Simon Harre-Young is IT Manager for HV Wooding and he explains some of the typical challenges that the company faces. “While many of our components do have a significant number of configuration options, our greatest challenge tends to be keeping pace with customer’s changing demands. This is not in terms of specification but more in terms of quantity and delivery date. For longer lead times, this may well be possible but each change has an impact on all the other orders on the system.” He continues, “Optimising our capacity requirements is central, in terms of our highly skilled and diverse workforce as well as our diverse collection of machine resources. With regard to our workforce, this is not just in terms of ensuring availability of appropriately skilled supervisors or set-up specialists; it also includes our sales and admin staff where data entry and data handling can often be neglected.”
Visibility of what information was where, as well as what product was where, had traditionally been a problem and was a consequence of HV Wooding being reliant on a number of bespoke IT systems, spreadsheets and manual processes. Not only did this lead to data variance and duplication issues, it made it difficult to access a coherent sense of finalised information and to then put this into a meaningful report format. Other inherent challenges included the need to balance optimised sequencing with the flexibility to override this when wider considerations needed to be taken into consideration. Stock management, especially with regard to goods in/purchasing where price fluctuations, along with limited shelf lives are key concerns, was also far from satisfactory.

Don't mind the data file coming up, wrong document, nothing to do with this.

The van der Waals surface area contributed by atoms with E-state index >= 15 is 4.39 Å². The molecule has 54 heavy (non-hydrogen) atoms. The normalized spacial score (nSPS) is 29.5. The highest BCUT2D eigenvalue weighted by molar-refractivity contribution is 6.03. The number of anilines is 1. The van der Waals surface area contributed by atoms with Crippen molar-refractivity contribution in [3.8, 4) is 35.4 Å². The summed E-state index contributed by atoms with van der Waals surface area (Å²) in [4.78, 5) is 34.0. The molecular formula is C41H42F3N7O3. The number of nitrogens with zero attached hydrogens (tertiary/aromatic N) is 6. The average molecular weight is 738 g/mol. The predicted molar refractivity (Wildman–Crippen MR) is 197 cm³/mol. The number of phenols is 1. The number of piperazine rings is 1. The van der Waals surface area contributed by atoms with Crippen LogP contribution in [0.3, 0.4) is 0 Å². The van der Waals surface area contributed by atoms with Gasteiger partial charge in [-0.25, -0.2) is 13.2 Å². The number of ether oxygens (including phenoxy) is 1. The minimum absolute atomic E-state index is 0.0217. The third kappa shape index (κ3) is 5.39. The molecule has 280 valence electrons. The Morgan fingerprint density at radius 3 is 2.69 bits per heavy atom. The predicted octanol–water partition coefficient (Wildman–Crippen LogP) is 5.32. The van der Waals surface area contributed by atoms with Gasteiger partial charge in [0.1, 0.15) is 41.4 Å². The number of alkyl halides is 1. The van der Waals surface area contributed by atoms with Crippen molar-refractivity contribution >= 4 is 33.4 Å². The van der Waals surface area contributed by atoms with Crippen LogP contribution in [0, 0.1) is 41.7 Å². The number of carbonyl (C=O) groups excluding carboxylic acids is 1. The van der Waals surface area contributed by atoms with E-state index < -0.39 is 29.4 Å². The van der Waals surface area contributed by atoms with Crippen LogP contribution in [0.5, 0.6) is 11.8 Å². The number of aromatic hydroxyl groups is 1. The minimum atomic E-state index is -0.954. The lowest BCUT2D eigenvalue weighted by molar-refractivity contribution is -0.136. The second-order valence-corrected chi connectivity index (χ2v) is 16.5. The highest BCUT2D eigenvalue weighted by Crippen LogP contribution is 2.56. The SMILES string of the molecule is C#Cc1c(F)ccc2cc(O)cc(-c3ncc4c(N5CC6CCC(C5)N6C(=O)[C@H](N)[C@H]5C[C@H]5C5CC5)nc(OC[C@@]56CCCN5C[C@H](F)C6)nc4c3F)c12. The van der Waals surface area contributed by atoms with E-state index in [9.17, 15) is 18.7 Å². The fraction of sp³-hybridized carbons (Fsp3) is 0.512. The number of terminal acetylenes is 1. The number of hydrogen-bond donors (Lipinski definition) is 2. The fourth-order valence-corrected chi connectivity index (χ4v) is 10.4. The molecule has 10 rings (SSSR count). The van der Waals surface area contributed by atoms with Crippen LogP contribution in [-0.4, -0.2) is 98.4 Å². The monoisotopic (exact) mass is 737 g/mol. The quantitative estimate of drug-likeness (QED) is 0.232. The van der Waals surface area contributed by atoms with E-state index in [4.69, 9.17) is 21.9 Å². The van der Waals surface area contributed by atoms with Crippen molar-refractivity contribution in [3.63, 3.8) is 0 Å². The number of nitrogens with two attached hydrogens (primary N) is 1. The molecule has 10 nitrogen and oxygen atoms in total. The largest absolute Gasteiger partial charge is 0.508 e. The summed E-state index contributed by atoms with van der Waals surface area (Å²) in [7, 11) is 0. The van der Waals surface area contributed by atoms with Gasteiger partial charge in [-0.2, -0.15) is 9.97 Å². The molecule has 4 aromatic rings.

Playing a central role in the company’s IT set-up was an aging UNIX-based EFACS ERP system implemented in 1994, supplemented by loosely connected systems for payroll, employee management, shopfloor control as well as the afore-mentioned spreadsheets. Although EFACS 3.3.3 had served them well in its time, the age of that version combined with the need for supplementary systems led Simon and the team at HV Wooding to realise an alternative was required. Not only was the UNIX server running EFACS showing signs of age, representing a single point of potential failure, it was also running on old Operating Systems and database software.
And as Simon explains, the ongoing success of the company in terms of sustained growth increasingly brought these pain points to light. “It felt like I was spending all day, every day, just trying to get at the data to help people do their jobs.” He continues, “Our user expectations about how IT systems should work kept on rising and the archaic keyboard-only interface seemed increasingly distant from the slick, quick and easy to use systems they were used to. Likewise our customers were expecting more and more from us, yet for the same price, which exposed many areas where we needed information at the press of a button. Instead we would have to spend a long time trying to find it”.”